Axillary status in invasive breast cancer, established by sentinel lymph node biopsy (SLNB) or ultrasound-guided lymph node biopsy, is an important prognostic indicator. The ACOSOG Z0011 trial showed that axillary dissection may be redundant in selected sentinel node-positive patients, raising questions on the applicability of these conclusions on ultrasound positive patients. The purpose of this study was to evaluate potential differences in patient and tumor characteristics and survival between axillary node positive patients after ultrasound (US group) or sentinel lymph node procedure (SN group).
Patients diagnosed with invasive breast cancer at the Maxima Medical Center between January 2006 and December 2011 were studied.
In total, 302 node-positive cases were included: 139 and 163 cases in the US and SN groups, respectively. Patients in the US group were older at diagnosis (p <0.001), more often had palpable nodes (p <0.001), mastectomy (p <0.001), larger tumors (p <0.001), higher tumor grade (p = 0.001), lymphovascular invasion (p = 0.035), a positive Her2Neu (p = 0.006), and a negative hormonal receptor status (p = 0.003). Also, they were more likely to have more lymph nodes with macrometastases (p <0.001), extranodal extension (p <0.001), and involvement of level-III-lymph node (p <0.001). Finally, they showed a worse disease-free survival [hazard ratio (HR) = 2.71; 95 % confidence interval (CI) = 1.49-4.92] and overall survival (HR = 2.67; 95 % CI = 1.48-4.84) than the SN group.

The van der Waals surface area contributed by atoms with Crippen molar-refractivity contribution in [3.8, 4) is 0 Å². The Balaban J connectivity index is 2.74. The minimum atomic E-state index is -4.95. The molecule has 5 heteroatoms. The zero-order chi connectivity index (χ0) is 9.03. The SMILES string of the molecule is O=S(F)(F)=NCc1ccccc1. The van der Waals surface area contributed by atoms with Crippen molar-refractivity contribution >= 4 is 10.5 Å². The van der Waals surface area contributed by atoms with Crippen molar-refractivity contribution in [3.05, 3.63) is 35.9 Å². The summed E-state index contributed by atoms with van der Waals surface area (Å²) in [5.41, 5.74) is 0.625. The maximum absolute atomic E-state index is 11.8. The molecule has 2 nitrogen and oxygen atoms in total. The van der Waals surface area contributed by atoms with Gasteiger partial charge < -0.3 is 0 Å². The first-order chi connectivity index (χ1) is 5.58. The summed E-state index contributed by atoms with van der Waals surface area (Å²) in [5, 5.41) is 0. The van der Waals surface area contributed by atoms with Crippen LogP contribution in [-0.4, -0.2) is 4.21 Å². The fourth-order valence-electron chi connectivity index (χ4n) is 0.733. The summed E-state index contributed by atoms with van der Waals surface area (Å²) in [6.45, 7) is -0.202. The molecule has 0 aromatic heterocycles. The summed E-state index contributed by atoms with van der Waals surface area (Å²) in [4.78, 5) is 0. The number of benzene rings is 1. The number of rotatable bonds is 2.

These results suggest that ultrasound-positive patients have less favorable disease characteristics and a worse prognosis than SN-positive patients. Therefore, we conclude that omitting an ALND is as yet only applicable, as concluded in the Z0011, in patients with a positive SLNB.
- SENTINEL NODE
- PREOPERATIVE ULTRASOUND